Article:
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No We Can’t

Daniel Geary

The Promised Land, by Barack Obama, Viking, 750 pp, £35, ISBN: 978-0241491515

Relief is the dominant feeling around Joe Biden’s election and inauguration. So it’s hard to remember the elation that many felt at Barack Obama’s ascension to the presidency a dozen years ago. I moved to Ireland just weeks before the 2008 election. The following morning I remember stumbling over paying for some small item at a newsagent. I apologised to the woman at the till, explaining that I had been up all night watching the election. So had she, it turned out. We both smiled.

Today is it difficult to see the Obama presidency as anything but a disappointment. Like Biden today, Obama entered office planning to unify a divided nation. He failed. Obama hoped to tamp down partisanship by eschewing divisive rhetoric and thereby “lowering the temperature”. But when you treat a fever without addressing its underlying cause, you mask the disease. The patient will only get sicker. Obama’s central mistake was his belief that American democracy was fundamentally healthy. It has proved anything but. One can only hope that Biden and the Democrats have assimilated the lessons of the Obama presidency ‑ that the American political system requires major transformation and that it is more important to defeat Republicans at the ballot box than to reconcile with them. For if they haven’t, the Biden presidency will be yet another missed opportunity and a fleeting victory over Trumpism.

Reading Obama’s memoir, The Promised Land, reminded me of his many admirable traits. For one thing, how many political figures can write a book that you would actually want to read? In literary terms, The Promised Land is the best presidential memoir since the Personal Memoirs of Ulysses S Grant was published in 1885. Obama’s intelligence, charm, self-awareness, relatability, and humour are all on abundant display. He had all the qualities that made for a great president: incorruptible, competent, calm yet decisive, and with a genuine care for how his governance affected ordinary people in the US and around the world. Obama truly was a once-in-a-generation politican, which only makes the failures of his presidency all the more disheartening. 

The Promised Land is primarily concerned with the first two and a half years of Obama’s presidency. Its main narrative is of how an idealistic young man accommodated himself to the stark constraints of governing a nation while nevertheless achieving meaningful progress. Even though, true to genre, the book is a defence of Obama’s actions in office, it often strikes a tragic note. “There would always be a chasm,” Obama writes, “between what I knew should be done to achieve a better world and what in a day, week, or year I found myself actually able to accomplish.” If Obama’s 2008 campaign slogan was the inspiring “Yes, we can”, he seems to have governed with the motto “No, we can’t.”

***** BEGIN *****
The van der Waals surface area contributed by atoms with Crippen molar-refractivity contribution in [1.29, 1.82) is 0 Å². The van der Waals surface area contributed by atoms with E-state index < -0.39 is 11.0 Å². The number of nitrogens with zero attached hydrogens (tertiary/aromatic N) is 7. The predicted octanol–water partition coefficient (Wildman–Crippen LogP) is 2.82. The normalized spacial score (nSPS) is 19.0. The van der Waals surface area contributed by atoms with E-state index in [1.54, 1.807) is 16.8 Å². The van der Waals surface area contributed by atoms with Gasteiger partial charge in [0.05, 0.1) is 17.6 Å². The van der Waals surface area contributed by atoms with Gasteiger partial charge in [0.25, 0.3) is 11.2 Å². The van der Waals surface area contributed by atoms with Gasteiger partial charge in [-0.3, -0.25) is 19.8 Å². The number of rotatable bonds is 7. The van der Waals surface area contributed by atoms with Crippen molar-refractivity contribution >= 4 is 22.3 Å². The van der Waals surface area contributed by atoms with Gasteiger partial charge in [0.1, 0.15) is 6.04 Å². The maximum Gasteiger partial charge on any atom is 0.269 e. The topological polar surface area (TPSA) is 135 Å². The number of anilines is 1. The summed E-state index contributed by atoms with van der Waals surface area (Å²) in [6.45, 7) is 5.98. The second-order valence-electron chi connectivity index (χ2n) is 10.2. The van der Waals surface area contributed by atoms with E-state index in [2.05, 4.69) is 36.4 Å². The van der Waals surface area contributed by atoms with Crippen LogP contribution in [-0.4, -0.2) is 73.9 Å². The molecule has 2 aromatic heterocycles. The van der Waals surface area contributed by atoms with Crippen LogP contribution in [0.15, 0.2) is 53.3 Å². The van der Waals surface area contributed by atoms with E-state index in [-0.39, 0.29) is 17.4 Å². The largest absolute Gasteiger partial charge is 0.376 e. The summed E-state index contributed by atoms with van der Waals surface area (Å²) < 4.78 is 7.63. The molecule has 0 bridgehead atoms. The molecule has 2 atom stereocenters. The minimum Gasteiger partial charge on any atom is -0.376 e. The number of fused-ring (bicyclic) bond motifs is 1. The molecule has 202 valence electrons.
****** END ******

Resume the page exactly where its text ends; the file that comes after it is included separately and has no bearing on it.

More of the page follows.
The dialectical tension between Obama’s idealism and his realism often makes for revealing observations. Of the Somali pirates who kidnapped an American ship captain in 2009, Obama writes: “I wanted somehow to save them ‑ send them to school, give them a trade, drain them of the hate that had been filling their heads. And yet the world they were a part of, and the machinery I commanded, more often had me killing them instead.” And when protesters in Cairo gather in Tahir Square to demand democracy, Obama confesses, “If I were an Egyptian in my twenties, I’d probably be out there with them.” Yet he also admits, “had it not been for the stubborn persistence of those young people in Tahir Square, I’d have worked with Mubarak for the rest of my presidency, despite what he stood for ‑ just as I would continue to work the rest of the corrupt, rotting, and authoritarian order, that controlled life in the Middle East and North Africa.”

Obama explains his major domestic policies as doing the best he could under the circumstances. He portrays his handling of the financial crash and economic crisis he inherited as an effort to “get the policy right”, damn the politics. For him, this meant eschewing any effort to seriously reduce the power of Wall Street, instead adopting policies that shored up the big banks, calmed the markets, and allowed credit to flow again. He writes candidly about how Wall Street leaders “drove him nuts” with their “bullshit”: their entitled attitudes and refusal to admit that their very survival depended on the federal government. Yet he decides against taking any purely “symbolic” action against them that might upset the markets. In retrospect he “wonders whether I should have been bolder” but concludes that his handling of the crisis demonstrates that “I was a reformer, conservative in temperament if not in vision.”

Writing of his signature piece of legislation, the 2010 Affordable Care Act, he is more defiant. The act was indeed a major accomplishment, providing millions of Americans with health insurance. But it did so by preserving the private health insurance industry, making many Americans pay high premiums, and failing to provide a path to a truly universal system in which all Americans would be entitled to decent healthcare. Obama defends his legislation as the best that could be accomplished under the circumstances. He is exasperated by progressive Democrats who thought he could have done more by including a so-called “public option” of government healthcare in the legislation. Obama remembers that “the left went ballistic” over his failure “to defy political gravity”. Indeed, throughout A Promised Land, the critics Obama is most keen to defend himself against are those to his left. Maybe he protests too much, revealing the inner doubts that emerge from his more idealistic, progressive self.